Lead Price

Daily Lead Price
$2,438.00
per metric ton
Last Updated: November 22, 2017, 2:00 am
Prices updated daily.

For most modern consumers, lead has a bad rap. Even the ancient Romans suspected that lead caused serious health issues, but the metal was so useful that they chose to overlook the risks. It wasn’t much different in the US, when lead was used extensively despite the health concerns. People were right to be afraid, as it was later proved beyond a shadow of a doubt that lead poisoning is a serious issue. The metal, when absorbed by the body, affect the IQ, the capacity to pay attention, and school achievement. In more advanced cases, having too much of the metal in the blood leads to death.

Even in the early 1920s there were health concerns about lead paint and by 1925 it was banned in many parts of the world. It took the US until 1978 before it was finally banned. That’s why houses made before 1978 are considered somewhat dangerous because the paint used before then almost certainly contained lead. Flint, Michigan has just embarked on a city-wide project to replace their lead pipes with copper pipes. And leaded gasoline is considered one of the worst inventions in history. It was used to boost octane levels in the automotive fuel, but today only developing nations still use leaded gasoline.

Below is the historical Lead price per metric ton.

YearPricePrice (Inflation Adjusted)Change
1986$405.65$917.390%
1987$596.35$1,301.7932%
1988$655.51$1,374.589%
1989$672.64$1,345.893%
1990$809.50$1,536.7617%
1991$557.80$1,016.25-45%
1992$543.51$961.37-3%
1993$407.34$699.52-33%
1994$548.72$918.4426%
1995$629.30$1,024.6213%
1996$774.13$1,223.7219%
1997$623.06$962.77-24%
1998$526.92$801.39-18%
1999$501.77$746.71-5%
2000$454.17$653.65-10%
2001$476.36$666.915%
2002$452.25$623.19-5%
2003$514.21$692.6412%
2004$881.95$1,156.7542%
2005$974.37$1,235.949%
2006$1,288.42$1,583.6224%
2007$2,579.12$3,083.7050%
2008$2,093.32$2,411.23-23%
2009$1,719.44$1,988.53-22%
2010$2,148.19$2,445.2520%
2011$2,400.71$2,647.9511%
2012$2,063.56$2,229.27-16%
2013$2,139.75$2,277.414%
2014$2,095.46$2,195.15-2%
2015$1,787.82$1,871.01-17%
2016$1,872.25$1,915.315%
2017$2,257.78$2,257.7817%

Price History

Lead price
Lead blocks

Yet despite all this, lead is still and continues to be a crucial metal in modern society. It’s abundant in many parts of the world, and extracting this metal from the ground is not at all difficult or costly. It is still worth about 83¢ per pound. It’s been gaining up since last year, and in the first week of March it reached its highest prices in 8 months. And the outlook is good for the rest of the year.

Part of the reason for the uptick is the increase of vehicle sales in China, which went up by 7.7% from the same time last year. The increase in the price of the metal is because it’s a main component in car batteries. Add the weakening of the US dollar, and prices of base metals including tin, zinc, copper, and aluminum are going up.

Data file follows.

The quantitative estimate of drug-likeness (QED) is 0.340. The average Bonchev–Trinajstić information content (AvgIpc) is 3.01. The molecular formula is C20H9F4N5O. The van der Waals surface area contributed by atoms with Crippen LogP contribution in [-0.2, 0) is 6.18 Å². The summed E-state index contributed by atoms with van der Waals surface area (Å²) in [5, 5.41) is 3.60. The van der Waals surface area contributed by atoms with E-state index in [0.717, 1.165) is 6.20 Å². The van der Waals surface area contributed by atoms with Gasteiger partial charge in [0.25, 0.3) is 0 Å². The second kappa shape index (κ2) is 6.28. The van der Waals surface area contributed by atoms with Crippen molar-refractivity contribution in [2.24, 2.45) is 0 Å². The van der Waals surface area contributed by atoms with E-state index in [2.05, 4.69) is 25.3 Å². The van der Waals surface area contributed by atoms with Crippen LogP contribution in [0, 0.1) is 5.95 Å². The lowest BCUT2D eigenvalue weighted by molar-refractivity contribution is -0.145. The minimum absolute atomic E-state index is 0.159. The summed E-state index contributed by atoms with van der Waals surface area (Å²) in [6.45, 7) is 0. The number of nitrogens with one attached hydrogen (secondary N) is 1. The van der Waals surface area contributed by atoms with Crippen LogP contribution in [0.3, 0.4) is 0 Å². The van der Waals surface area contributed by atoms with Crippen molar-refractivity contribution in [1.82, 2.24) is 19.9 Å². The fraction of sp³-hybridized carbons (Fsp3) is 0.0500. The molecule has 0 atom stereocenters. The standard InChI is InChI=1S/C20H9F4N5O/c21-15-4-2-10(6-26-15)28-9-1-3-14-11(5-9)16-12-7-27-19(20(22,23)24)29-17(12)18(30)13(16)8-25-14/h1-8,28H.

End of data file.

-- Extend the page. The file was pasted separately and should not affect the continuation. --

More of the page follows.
Lead as Investment

What makes investing in lead so attractive to some investors is that its value is rising due to rising demand from emerging markets like China and India. Its use in construction has led to greater demand because these countries have started aggressive infrastructure initiatives and urbanization. They’re putting up more buildings and homes, and they’re buying more cars with car batteries containing lead. As a result, demand for the metal is up.

In the US, if you’re investing in this metal you’ll want to check on the lead-battery industry, which accounts of 90% of the lead use in the country. With deposits of the metal found all over the world, there is very little risk that the supply will be disrupted. In addition, many areas have large reserves and recycling also negates any risk in the supply.

Lead futures are traded in the London Metal Exchange.

Several factors can affect the price of the metal. One major factor is the pace of construction and urbanization in emerging markets. As this heats up, so does the price of base metals like lead. And the state of the construction and automotive industry in countries like the US should also be monitored.

Lithium-ion use is also on the rise, and this may spell a decrease in the demand for lead. Also, politics may also affect the price. China as a top producer of lead accounts for a large percentage of the supply of the metal, and any friction between the US and China can disrupt the supply of the metal.

Purposes Used For

Lead has many interesting properties that make it ideal for several types of uses. It is easily available. It is soft and malleable, and can easily be fashioned into any shape. It is extremely resistant to corrosion. And finally it is also astoundingly dense.

As we’ve already stated, lead is used mostly for batteries. These batteries aren’t just for automobiles either. They’re also used as industrial batteries that provide uninterruptible power-supply equipment for telecommunications and computer networks. They make sure that power is always available for hospitals, for emergency services, and for mobile phone networks.

Its other uses aside from batteries include the following:

  • It is used for construction, such as for roof shingles and pipes.
  • It is widely used for firearm ammunition.
  • It is also used for medical vests, because its high density can be used as an effective shield against radiation.
  • It is used as oxides in glass and ceramics. Lead glasses are very well suited for optical glass in very high quality.

As you can see, despite the horror stories, lead is still quite useful. As long as it is used responsibly, it will still have a place in modern society.

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The displayed metal prices are estimates only. They are aggregated using multiple sources. Actual prices may vary based on region, supplier, or various other factors.